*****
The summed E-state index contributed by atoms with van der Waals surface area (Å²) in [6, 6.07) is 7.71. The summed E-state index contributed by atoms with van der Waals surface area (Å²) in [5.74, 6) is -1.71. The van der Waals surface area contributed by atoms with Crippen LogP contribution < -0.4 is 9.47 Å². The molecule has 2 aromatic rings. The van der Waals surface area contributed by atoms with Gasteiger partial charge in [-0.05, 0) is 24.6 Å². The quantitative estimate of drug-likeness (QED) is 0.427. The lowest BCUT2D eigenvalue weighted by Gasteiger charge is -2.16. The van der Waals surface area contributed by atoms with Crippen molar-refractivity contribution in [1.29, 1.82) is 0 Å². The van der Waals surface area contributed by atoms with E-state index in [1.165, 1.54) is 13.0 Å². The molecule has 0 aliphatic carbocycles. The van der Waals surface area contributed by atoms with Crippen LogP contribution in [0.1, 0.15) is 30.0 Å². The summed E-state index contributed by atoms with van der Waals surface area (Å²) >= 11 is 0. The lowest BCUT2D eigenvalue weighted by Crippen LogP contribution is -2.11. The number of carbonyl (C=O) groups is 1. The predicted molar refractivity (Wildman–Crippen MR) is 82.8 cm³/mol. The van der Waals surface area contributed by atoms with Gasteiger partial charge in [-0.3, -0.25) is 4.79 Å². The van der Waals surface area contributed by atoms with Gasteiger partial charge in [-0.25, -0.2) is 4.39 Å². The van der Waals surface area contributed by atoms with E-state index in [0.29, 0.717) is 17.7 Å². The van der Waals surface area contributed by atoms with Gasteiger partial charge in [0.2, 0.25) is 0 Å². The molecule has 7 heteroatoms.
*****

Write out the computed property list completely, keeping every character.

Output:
The summed E-state index contributed by atoms with van der Waals surface area (Å²) in [6, 6.07) is 7.71. The summed E-state index contributed by atoms with van der Waals surface area (Å²) in [5.74, 6) is -1.71. The van der Waals surface area contributed by atoms with Crippen LogP contribution < -0.4 is 9.47 Å². The molecule has 2 aromatic rings. The van der Waals surface area contributed by atoms with Gasteiger partial charge in [-0.05, 0) is 24.6 Å². The quantitative estimate of drug-likeness (QED) is 0.427. The lowest BCUT2D eigenvalue weighted by Gasteiger charge is -2.16. The van der Waals surface area contributed by atoms with Crippen molar-refractivity contribution in [1.29, 1.82) is 0 Å². The van der Waals surface area contributed by atoms with E-state index in [1.165, 1.54) is 13.0 Å². The molecule has 0 aliphatic carbocycles. The van der Waals surface area contributed by atoms with Crippen LogP contribution in [0.1, 0.15) is 30.0 Å². The summed E-state index contributed by atoms with van der Waals surface area (Å²) >= 11 is 0. The lowest BCUT2D eigenvalue weighted by Crippen LogP contribution is -2.11. The number of carbonyl (C=O) groups is 1. The predicted molar refractivity (Wildman–Crippen MR) is 82.8 cm³/mol. The van der Waals surface area contributed by atoms with Gasteiger partial charge in [-0.3, -0.25) is 4.79 Å². The van der Waals surface area contributed by atoms with Gasteiger partial charge in [-0.25, -0.2) is 4.39 Å². The van der Waals surface area contributed by atoms with E-state index in [0.29, 0.717) is 17.7 Å². The van der Waals surface area contributed by atoms with Gasteiger partial charge in [0.2, 0.25) is 0 Å². The molecule has 7 heteroatoms.